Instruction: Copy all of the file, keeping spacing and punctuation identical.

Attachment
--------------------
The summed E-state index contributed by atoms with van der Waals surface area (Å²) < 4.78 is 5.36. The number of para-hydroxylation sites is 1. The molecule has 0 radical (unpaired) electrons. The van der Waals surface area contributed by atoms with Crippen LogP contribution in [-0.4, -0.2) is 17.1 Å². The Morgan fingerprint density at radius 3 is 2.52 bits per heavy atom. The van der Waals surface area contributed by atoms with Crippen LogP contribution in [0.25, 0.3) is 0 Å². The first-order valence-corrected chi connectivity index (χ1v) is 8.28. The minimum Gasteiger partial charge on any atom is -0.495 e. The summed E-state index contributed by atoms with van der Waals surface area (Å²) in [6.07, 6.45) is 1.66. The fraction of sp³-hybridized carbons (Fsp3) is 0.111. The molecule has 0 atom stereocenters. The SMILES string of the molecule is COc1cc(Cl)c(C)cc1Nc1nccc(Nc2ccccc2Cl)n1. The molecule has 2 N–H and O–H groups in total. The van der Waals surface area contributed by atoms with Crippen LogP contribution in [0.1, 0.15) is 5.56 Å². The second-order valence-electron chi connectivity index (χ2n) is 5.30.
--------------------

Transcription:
The summed E-state index contributed by atoms with van der Waals surface area (Å²) < 4.78 is 5.36. The number of para-hydroxylation sites is 1. The molecule has 0 radical (unpaired) electrons. The van der Waals surface area contributed by atoms with Crippen LogP contribution in [-0.4, -0.2) is 17.1 Å². The Morgan fingerprint density at radius 3 is 2.52 bits per heavy atom. The van der Waals surface area contributed by atoms with Crippen LogP contribution in [0.25, 0.3) is 0 Å². The first-order valence-corrected chi connectivity index (χ1v) is 8.28. The minimum Gasteiger partial charge on any atom is -0.495 e. The summed E-state index contributed by atoms with van der Waals surface area (Å²) in [6.07, 6.45) is 1.66. The fraction of sp³-hybridized carbons (Fsp3) is 0.111. The molecule has 0 atom stereocenters. The SMILES string of the molecule is COc1cc(Cl)c(C)cc1Nc1nccc(Nc2ccccc2Cl)n1. The molecule has 2 N–H and O–H groups in total. The van der Waals surface area contributed by atoms with Crippen LogP contribution in [0.1, 0.15) is 5.56 Å². The second-order valence-electron chi connectivity index (χ2n) is 5.30.